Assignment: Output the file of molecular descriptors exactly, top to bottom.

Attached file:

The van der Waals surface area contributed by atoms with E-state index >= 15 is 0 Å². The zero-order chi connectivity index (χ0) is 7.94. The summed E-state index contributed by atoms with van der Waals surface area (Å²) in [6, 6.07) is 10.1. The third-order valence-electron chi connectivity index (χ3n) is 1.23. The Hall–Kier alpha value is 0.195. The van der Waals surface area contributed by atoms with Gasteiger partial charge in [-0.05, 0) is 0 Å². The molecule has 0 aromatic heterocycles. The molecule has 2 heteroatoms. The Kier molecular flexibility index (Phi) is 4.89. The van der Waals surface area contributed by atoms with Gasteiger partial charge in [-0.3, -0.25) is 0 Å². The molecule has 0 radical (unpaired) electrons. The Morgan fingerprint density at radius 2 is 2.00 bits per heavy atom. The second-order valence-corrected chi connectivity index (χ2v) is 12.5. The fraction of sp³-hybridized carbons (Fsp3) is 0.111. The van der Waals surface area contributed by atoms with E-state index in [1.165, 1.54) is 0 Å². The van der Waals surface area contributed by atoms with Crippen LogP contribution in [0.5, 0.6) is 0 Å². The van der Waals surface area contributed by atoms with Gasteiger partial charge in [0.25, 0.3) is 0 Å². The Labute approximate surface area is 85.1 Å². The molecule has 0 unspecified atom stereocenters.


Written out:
The van der Waals surface area contributed by atoms with E-state index >= 15 is 0 Å². The zero-order chi connectivity index (χ0) is 7.94. The summed E-state index contributed by atoms with van der Waals surface area (Å²) in [6, 6.07) is 10.1. The third-order valence-electron chi connectivity index (χ3n) is 1.23. The Hall–Kier alpha value is 0.195. The van der Waals surface area contributed by atoms with Gasteiger partial charge in [-0.05, 0) is 0 Å². The molecule has 0 aromatic heterocycles. The molecule has 2 heteroatoms. The Kier molecular flexibility index (Phi) is 4.89. The van der Waals surface area contributed by atoms with Gasteiger partial charge in [-0.3, -0.25) is 0 Å². The molecule has 0 radical (unpaired) electrons. The Morgan fingerprint density at radius 2 is 2.00 bits per heavy atom. The second-order valence-corrected chi connectivity index (χ2v) is 12.5. The fraction of sp³-hybridized carbons (Fsp3) is 0.111. The van der Waals surface area contributed by atoms with E-state index in [1.165, 1.54) is 0 Å². The van der Waals surface area contributed by atoms with Crippen LogP contribution in [0.5, 0.6) is 0 Å². The van der Waals surface area contributed by atoms with Gasteiger partial charge in [0.25, 0.3) is 0 Å². The Labute approximate surface area is 85.1 Å². The molecule has 0 unspecified atom stereocenters.